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Stand Up and Be Counted on Climate Change
21 / 08 / 2014
The Story of the Monster Climate Change Petition
Earlier this month, the Victorian Women’s Trust launched the Monster Climate Change Petition, which aims to collect a “monster” amount of signatures calling on the federal House of Representatives to get serious about climate change. As suggested in the name, it takes inspiration from the ‘Monster Petition‘ of the 1890s, in which suffragettes were able to muster an amazing 30,000 signatures in lobbying for women’s right to vote.
For this edition of Sheilas, Victorian Women’s Trust Executive Director Mary Crooks AO and La Trobe University Emeritus Professor Judith Brett outline the story of how the project came about.
Read the article, then be sure to check it the Petition website, and we would love you to help us spread the word – to share with your friends, families, colleagues and other networks, to ‘wear out our shoe leather’, and to help us in generating as many signatures as possible in addressing one of the most pressing needs of our time – the environment in which we live.
By Mary Crooks and Judy Brett
In April this year public health expert and former Australian of the Year, Fiona Stanley AC, told ABC’s Radio National’s that she was “anxious and angry” about the denigration of climate science and the politicisation of the climate change agenda. Where are the departments of climate change and health, she asked, warning that “children and grandchildren of the next generation will bear the brunt”. Judy Brett heard the interview and was struck by the word “anxious”.
“That’s how I feel, and every woman I know,” she said. “A continual sick feeling in the pit of the stomach. We can’t just do nothing.”
A month or so later, Judy, a La Trobe University Emeritus Professor, joined historian and writer Clare Wright (also at La Trobe), and the Victorian Women’s Trust’s Dur-e Dara and Mary Crooks, who all met up and talked about the idea of a mass petition on climate change, like the Victorian colonial women’s Monster petition of 1891 requesting the right to vote. Could they provide a mechanism for huge numbers of Australian women, men and children to tell the national parliament that they want immediate and urgent reduction of carbon emissions to secure a safe climate future?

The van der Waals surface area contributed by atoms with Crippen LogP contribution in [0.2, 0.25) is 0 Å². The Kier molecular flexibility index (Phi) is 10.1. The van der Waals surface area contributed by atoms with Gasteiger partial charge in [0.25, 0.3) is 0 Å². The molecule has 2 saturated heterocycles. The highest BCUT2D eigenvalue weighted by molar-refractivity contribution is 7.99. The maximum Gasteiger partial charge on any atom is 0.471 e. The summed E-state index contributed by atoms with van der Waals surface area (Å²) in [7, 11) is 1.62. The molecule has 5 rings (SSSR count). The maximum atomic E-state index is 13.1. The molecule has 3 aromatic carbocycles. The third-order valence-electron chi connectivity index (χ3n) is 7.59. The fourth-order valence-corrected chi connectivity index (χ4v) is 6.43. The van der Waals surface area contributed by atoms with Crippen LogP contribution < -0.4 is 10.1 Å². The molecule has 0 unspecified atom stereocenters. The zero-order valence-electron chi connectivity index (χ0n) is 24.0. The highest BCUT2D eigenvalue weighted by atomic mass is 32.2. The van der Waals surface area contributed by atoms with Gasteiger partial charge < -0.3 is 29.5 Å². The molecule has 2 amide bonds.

And so the idea of a monster climate change petition was born, with the decision to collect as many signatures from all over the country in time to show the leaders assembled in Brisbane in mid November for the G20 that many Australians wanted serious commitments made to effect deep reductions in emissions. The petition would then be taken to the national parliament.
The Victorian Women’s Trust would become the administrative base for the petition. A donor stepped forward to provide some start-up funds. Within days the website construction was underway by talented designers Jess and Colette from ‘That Mob‘. We also wanted the petition available in other community languages. Despite super tight deadlines, the website was able to go public (click here) on 11 August.
Last week post website launch, work began in earnest on getting the word out and collecting signatures. Fiona Stanley is the lead petitioner, and there are women working together generating interest in every state and territory. Men too, for although the idea was inspired by the history of women’s political activism, climate change affects us all, and everyone can sign. In fact there are no age or citizenship restrictions on who can sign petitions to the House of Representatives, which is something of a surprise. And in a political first, the Petition is available in seven languages other than English – Turkish, Italian, Greek, Vietnamese, Mandarin, Arabic and Spanish.